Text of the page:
The Hardest Conversation: What To Say To Kids When You’ve Decided To Divorce

One of the most dreaded steps in the divorce process — if not the most dreaded — is telling your kids your marriage is over and that their family as they’ve known it is about to change forever.

Some couples will put off divorcing because the idea of having the conversation with their kids is something they just can’t stomach. They also make peace with their procrastination by convincing themselves that dropping the D-bomb is exponentially worse than raising kids in a tense, angry household with two unhappy, disillusioned parents.

But if your kids are older — say, over 12 — they probably have a pretty good idea their parents aren’t happy. This isn’t always the case, but it’s a good bet. So if your kids are old enough to be “sat down” to have the divorce convo, there are some things they do need to hear from you as you roll out this unwelcome news.

1) This is hard. Tell them that making this decision and having this conversation with them are two of the hardest things you’ve ever had to do. Even if you’re relieved the marriage itself is ending, you’re not relishing the dissolution of your family. Let them hear that. By acknowledging these things, you’re assigning weight to them. In other words, you’re letting them know that neither you nor your spouse took lightly what brought you to this moment.

2)  There’s no perfect time to have this conversation. Anyone who’s been considering breaking this news to their kids already knows it’s been put off six ways to Sunday because of holidays, graduations, birthdays, college application processes, illnesses, or fill-in-the-blank. Life continually throws up roadblocks that make the timing of this conversation feel nearly impossible. And, chances are, there’s another occasion looming on the horizon even when you do sit down for it. Acknowledge that finding the right time to do this has been tough and you’ve tried to be thoughtful about that.

3) We did everything we could. Kids need to know you pulled out all the stops to hold your marriage together. And they likely have no idea how much effort you put into saving it. They don’t know about the all-night conversations, dozens of therapy sessions, rivers of tears, or years of peace you’ve sacrificed for the sake of the family. And, frankly, none of that matters now. What does matter is their need to know that this family was and is important enough to you that you tried everything to save it.

4) If it helps you to talk to someone about this, we support you. Do not —under any circumstances — ask your children to keep your divorce plans a secret. If you’re not ready for them to talk about it with their friends or grandparents, that means you’re not ready to tell them at all. And if talking with a therapist would be helpful for them, arrange that asap.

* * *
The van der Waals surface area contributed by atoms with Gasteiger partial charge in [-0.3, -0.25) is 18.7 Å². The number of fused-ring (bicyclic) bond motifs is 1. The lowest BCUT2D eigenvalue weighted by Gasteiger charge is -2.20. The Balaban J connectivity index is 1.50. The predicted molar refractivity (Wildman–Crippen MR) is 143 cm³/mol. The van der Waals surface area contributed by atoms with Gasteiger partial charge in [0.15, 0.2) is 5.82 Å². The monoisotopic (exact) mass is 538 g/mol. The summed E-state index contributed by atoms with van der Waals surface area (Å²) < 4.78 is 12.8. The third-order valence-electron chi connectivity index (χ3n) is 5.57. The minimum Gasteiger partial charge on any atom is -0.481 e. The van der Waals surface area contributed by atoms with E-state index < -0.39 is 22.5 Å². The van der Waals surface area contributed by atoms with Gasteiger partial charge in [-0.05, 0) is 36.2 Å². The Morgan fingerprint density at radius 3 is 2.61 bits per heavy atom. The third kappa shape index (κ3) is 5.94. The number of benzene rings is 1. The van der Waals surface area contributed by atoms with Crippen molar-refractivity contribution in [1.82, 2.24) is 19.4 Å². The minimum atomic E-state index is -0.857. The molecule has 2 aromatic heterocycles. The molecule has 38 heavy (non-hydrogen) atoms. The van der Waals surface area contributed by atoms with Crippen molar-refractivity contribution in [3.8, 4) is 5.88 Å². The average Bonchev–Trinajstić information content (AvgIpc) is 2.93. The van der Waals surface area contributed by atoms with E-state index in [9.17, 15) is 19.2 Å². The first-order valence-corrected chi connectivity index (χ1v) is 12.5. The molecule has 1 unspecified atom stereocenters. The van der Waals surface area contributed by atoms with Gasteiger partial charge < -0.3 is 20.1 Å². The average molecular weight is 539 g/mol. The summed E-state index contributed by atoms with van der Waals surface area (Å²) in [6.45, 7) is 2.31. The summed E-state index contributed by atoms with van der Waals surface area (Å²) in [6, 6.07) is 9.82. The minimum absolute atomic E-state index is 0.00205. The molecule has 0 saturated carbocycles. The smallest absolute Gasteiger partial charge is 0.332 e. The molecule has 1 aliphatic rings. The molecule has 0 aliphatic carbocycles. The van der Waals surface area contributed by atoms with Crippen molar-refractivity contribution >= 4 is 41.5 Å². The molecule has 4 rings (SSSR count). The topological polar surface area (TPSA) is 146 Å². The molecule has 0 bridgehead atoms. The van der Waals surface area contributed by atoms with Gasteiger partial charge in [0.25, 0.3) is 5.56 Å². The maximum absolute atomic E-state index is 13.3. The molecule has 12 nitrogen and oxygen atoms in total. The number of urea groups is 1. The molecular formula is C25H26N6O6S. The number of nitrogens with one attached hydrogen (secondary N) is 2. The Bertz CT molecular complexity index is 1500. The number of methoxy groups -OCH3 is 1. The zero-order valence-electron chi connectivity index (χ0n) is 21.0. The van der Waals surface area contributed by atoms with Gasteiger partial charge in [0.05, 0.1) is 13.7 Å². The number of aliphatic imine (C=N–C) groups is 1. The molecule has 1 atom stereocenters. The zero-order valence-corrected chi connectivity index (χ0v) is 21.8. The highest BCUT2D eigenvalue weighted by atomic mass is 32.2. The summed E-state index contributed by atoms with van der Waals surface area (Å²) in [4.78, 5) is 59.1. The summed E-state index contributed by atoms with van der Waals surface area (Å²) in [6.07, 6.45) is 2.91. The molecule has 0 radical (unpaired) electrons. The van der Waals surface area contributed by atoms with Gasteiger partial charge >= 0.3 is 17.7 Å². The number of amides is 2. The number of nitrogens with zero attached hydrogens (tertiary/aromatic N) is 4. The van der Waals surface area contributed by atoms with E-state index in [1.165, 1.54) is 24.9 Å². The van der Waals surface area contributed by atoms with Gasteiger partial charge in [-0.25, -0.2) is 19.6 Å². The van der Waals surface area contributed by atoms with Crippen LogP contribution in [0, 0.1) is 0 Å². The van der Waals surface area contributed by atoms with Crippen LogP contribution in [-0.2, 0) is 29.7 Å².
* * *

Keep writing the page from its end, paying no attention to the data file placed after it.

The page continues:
5) Sometimes, even with the best of intentions, marriages end in divorce. That’s all they need to know. What they don’t need to know is your take on what took the marriage down — because, for one thing, oversharing with your kids is inappropriate. And, for another, they don’t have the life experience to process it anyway. Keep it simple.

6) We’re going to do our best to keep your lives the same. Frankly, this is what kids care about most when their parents announce their impending divorce. They want to be assured they’ll still see their friends and continue going to the same schools. Acknowledging what’s important to them now is paramount. And by saying you’ll do your best, you’re not going overboard with guilty promises you simply may not be able to keep.

7) We’re still a family. Be clear that even though the marriage may be over, you’re still a family — albeit a revamped one. Let them know that what defines a family hasn’t changed: your love for them and your intention to continue to be a part of their lives in the same way.

8) Our marriage, our challenges, our decision. Often, kids will blame themselves for the marriage’s demise. They immediately go to the stress they’ve caused in the family (“If I only didn’t flunk math,” or “They’ve been fighting about my curfew,” or “It must be the pot they found in my room”). You want to disabuse them of these ideas — and any self-blame — immediately.

Because things are changing so dramatically, sometimes kids will attempt to extract promises from you in an effort to feel some control. Here are some things you may be asked to promise but shouldn’t unless you’re sure you can honor them:

1. You won’t date again until you have their say-so.

2. You won’t remarry soon…or ever.

3. You’ll try again to work things out in the marriage.

4. You and your soon-to-be-ex will remain close friends.

5. Your family will continue to spend holidays and vacations together.

Telling your kids divorce is imminent makes it real. Until now, it’s been a concept kept under wraps by you and your spouse. Once the kids know, the real dismantling begins. And that is what makes this conversation one of the hardest you’ll ever have. But, if you must, a little prep and a lot of love will go a long way.

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